Mental time lines across the world : how do people think about time in Hebrew, Mandarin, and English?

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Across cultures people rely on space to represent time. However, the particular spatial layout created to represent time differs across cultures, and is affected by different sources of culturo-linguistic experience. In the studies described in this dissertation I focus on two such sources of information; reading directionality and spatial metaphors. First, I show that Hebrew and English speakers consistently arrange temporal sequences in a way that is congruent with their writing directionality, left to right for English speakers, and right to left for Hebrew speakers. Moreover, making judgments about earlier and later events with a key orientation that is incongruent with one's writing directionality (e.g, 'right' for earlier events in the English speaking group) creates interference, and produces slower responses. I then compare English and Mandarin speakers, to see whether the way speakers of these languages think about time reflects the way they habitually talk about it. In Mandarin, vertical metaphors of time are used more frequently and systematically than they are in English. Accordingly, the findings suggest that Mandarin speakers are faster to make temporal order judgments when the 'earlier' key is positioned on top of the 'later' key. English speakers do not show that congruency effect. Overall, the findings presented in this work suggest that culturally specific spatial representations are accessed automatically when people think about time, even in non-linguistic tasks, for temporal sequences that are not usually laid out in space in a particular directionality, and even when space is implicit to the task.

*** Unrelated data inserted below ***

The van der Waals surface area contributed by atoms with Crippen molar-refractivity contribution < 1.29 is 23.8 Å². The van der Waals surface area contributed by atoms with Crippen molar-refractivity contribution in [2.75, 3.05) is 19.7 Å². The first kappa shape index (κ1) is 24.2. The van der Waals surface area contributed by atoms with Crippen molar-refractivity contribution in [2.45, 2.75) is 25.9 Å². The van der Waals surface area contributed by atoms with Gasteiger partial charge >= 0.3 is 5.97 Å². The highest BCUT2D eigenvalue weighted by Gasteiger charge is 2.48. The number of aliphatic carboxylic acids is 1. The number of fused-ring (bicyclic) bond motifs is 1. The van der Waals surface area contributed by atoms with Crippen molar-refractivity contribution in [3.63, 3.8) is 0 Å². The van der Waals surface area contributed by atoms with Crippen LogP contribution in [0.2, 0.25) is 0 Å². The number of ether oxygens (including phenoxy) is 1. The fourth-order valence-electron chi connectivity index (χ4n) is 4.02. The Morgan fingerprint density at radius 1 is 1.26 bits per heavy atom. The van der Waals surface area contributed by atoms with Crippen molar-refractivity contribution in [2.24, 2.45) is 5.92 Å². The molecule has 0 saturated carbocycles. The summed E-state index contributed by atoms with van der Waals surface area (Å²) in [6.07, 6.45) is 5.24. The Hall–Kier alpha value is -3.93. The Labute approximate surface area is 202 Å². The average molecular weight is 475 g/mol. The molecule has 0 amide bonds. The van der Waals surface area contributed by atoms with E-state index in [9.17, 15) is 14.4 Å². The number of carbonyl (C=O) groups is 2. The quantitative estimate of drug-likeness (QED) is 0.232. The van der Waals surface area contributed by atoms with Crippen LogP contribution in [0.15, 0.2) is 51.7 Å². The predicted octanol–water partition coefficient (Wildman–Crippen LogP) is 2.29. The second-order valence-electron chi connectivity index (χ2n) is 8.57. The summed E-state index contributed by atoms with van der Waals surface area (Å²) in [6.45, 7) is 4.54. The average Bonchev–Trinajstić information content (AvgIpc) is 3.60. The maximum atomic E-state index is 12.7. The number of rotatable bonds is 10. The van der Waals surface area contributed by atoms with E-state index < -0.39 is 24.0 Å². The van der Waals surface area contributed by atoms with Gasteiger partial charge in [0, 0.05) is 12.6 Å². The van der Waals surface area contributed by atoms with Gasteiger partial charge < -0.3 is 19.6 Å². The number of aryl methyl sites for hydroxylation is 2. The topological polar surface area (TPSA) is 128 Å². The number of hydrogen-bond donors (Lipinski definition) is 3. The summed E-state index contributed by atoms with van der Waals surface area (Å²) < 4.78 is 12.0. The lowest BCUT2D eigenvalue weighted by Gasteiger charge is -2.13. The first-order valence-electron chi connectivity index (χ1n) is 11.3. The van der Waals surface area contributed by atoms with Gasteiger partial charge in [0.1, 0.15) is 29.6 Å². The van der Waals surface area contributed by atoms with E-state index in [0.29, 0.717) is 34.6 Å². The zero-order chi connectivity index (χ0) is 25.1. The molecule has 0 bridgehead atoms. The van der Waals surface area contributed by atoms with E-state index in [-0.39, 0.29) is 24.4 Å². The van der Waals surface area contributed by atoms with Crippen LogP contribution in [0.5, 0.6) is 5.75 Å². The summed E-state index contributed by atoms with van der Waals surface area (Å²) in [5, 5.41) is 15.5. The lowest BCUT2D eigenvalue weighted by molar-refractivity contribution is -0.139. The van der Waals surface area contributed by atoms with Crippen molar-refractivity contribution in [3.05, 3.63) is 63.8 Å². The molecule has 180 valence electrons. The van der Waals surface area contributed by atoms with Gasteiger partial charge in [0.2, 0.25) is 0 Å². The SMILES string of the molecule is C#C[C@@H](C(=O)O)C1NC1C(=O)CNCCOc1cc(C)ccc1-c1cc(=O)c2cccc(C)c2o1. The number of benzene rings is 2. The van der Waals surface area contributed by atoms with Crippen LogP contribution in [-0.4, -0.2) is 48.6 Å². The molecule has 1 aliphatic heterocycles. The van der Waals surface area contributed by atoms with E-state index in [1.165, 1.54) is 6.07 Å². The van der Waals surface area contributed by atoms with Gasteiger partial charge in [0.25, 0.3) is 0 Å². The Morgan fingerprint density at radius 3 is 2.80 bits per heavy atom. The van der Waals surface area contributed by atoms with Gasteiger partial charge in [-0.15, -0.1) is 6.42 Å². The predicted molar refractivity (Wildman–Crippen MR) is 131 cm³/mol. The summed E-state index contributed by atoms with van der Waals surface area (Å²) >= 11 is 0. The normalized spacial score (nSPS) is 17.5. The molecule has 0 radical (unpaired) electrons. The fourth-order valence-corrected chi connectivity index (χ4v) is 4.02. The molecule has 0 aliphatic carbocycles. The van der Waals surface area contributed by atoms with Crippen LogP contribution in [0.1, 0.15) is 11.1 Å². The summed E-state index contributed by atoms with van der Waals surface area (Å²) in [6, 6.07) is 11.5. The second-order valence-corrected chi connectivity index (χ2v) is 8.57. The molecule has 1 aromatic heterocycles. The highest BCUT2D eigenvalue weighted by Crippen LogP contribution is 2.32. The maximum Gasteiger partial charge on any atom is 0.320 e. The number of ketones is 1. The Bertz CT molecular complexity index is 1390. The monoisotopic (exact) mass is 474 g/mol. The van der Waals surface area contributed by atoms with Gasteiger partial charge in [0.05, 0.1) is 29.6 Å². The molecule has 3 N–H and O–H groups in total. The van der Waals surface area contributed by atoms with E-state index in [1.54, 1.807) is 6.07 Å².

Type of resource text
Form electronic; electronic resource; remote
Extent 1 online resource.
Publication date 2010
Issuance monographic
Language English


Associated with Fuhrman, Orly
Associated with Stanford University, Department of Psychology
Primary advisor Boroditsky, Lera
Thesis advisor Boroditsky, Lera
Thesis advisor Clark, Eve V
Thesis advisor Clark, Herbert H
Advisor Clark, Eve V
Advisor Clark, Herbert H


Genre Theses

Bibliographic information

Statement of responsibility Orly Fuhrman.
Note Submitted to the Department of Psychology.
Thesis Thesis (Ph.D.)--Stanford University, 2010.
Location electronic resource

Access conditions

© 2010 by Orly Fuhrman
This work is licensed under a Creative Commons Attribution Non Commercial 3.0 Unported license (CC BY-NC).

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